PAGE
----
San Diego Hospitals Working To Make Their Food Tasty
Tuesday, January 20, 2015
When you think of hospitals, tasty food doesn’t usually come to mind, but hospitals throughout San Diego County are trying to change that reputation.
When you think of hospitals, tasty food doesn’t usually come to mind — whether it's dining choices in the cafeteria or for patients — but hospitals throughout San Diego County are trying to change that reputation.
Take San Diego's Sharp Memorial Hospital, where chefs and cooks are working to dish out healthy and delicious food.
You won’t find fried chicken or a glazed donut in the hospital's cafeteria. Instead, you’ll find displays of fresh fruit and a big salad bar.
And the entrees? How about pot roast with seasoned vegetables, or citrus and herb crusted salmon?
“I hire executive chefs, just like restaurants and hotels," said Lauren Blacker, Sharp's district manager. "Why should our food not be amazing because we’re a hospital?”
Blacker, a registered dietician, has helped transform the menus at Sharp through a partnership with Sodexo, a food service company.
It’s been a five-year journey.
Early on, Sharp decided to toss out the salt and sugar and bypass processed food. Now, it’s all about using fresh herbs and spices. Nearly 30 percent of the hospital's produce is from local growers.
Hospital Cuisine No Longer An Oxymoron
Blacker said she wants to motivate and inspire people to make healthy choices.
“And in a burger, maybe the burger that we’re encouraging you to enjoy is local, antibiotic-free, sustainable," she said. "And we’re saying, you know, today, instead of getting French fries with that, why don’t you get baked Lays (chips) or a side of vegetables?”
Sharp’s efforts are part of a national campaign to improve the health and sustainability of the health care sector, called the Healthier Hospitals Initiative.
The initiative encourages hospitals to set an example by serving healthy food and drinks. That includes reducing the amount of meat and sugary beverages, and increasing the percentage of locally grown food.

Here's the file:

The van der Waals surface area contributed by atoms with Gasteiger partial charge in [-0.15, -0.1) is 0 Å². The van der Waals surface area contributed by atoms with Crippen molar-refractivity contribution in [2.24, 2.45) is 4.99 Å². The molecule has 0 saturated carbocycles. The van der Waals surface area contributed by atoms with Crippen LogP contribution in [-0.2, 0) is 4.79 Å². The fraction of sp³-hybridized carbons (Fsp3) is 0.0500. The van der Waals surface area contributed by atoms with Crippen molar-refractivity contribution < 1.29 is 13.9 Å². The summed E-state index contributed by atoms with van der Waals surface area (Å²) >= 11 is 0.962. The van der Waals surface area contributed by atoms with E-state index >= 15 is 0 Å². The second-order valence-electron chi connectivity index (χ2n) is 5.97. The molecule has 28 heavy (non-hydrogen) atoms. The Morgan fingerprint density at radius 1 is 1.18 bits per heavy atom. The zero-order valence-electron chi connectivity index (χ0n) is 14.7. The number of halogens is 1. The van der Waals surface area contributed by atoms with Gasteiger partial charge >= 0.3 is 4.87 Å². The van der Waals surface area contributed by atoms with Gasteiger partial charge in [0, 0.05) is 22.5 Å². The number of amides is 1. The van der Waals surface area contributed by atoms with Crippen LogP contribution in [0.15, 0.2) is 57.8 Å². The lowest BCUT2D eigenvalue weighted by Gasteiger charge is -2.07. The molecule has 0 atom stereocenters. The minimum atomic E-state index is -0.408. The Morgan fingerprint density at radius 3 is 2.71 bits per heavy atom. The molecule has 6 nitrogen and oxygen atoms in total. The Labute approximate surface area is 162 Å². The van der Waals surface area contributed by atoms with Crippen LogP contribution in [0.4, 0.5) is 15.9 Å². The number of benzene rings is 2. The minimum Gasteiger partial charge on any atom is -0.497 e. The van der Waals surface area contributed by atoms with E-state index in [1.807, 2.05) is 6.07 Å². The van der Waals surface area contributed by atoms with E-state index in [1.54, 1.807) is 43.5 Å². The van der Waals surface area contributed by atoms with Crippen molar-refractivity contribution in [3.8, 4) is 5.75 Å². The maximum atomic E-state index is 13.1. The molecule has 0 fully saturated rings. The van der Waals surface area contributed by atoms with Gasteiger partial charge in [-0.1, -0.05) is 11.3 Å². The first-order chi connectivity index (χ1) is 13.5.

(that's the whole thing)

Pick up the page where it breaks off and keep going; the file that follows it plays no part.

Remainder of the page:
The U.S. Department of Agriculture says healthier diets might prevent $71 billion in medical costs each year.
A USDA report also says American diets are associated with a number of chronic illnesses, including heart disease, cancer and obesity.
Sharp Executive Chef Justin Searle said the hospital is trying to do what it can to make healthy, tasty food, including using fresh vegetables from its own organic garden.
While he gave a tour of the garden, Searle said, “So over here we have some Japanese eggplant growing. As you can see, it’s going to start out with the buds. So when it gets a little larger, we’ll go ahead and harvest them and use them in the cafeteria."
Searle said the days of hospitals serving TV dinners and tapioca pudding are over.
“We really don’t feel that hospital food should be bland and tasteless," he said. "Food is medicine, and that’s what we’re trying to teach people. So it needs to taste good, it needs to be appealing and appetizing, and it’s got to be satisfying.”
Palomar Medical Center in Escondido is also taking part in the Healthier Hospitals Initiative.
Like Sharp, Palomar buys a lot of its food from local growers. And it bakes or grills all of its entrees.
Meat No Longer The Centerpiece
Jim Metzger, Palomar's director of hospitality, said the hospital also is trying to reduce the amount of meat served to patients.
“And we know that there are other ways that we can round out that plate, with delicious wild rice, beautiful whole wheat pastas," Metzger said.
Palomar wants its food service to contribute to the hospital’s hotel-like ambiance. Patients can choose from nearly three-dozen entrees. All meals are cooked to order and served anytime during the day.
With hospitals today competing for patients, Metzger said patients expect more than a bland meal and a non-descript room.
“They want a different experience," he said. "And I think that just as in the same manner that we travel differently and look for different hotels than our parents opted for, that quest is going to be the same in medical care. So we have to continue to grow and challenge ourself.”
A Meal Fit For A Date
So the next time you’re in a local hospital, chances are you’ll get a healthy, nutritious meal that actually tastes good.
Sharp Vice President Donna Serpico-Thompson said the cafeteria food is so good you could even bring a date.
“Sure! Bring a date. You can’t have wine, but you can bring a date," she said.
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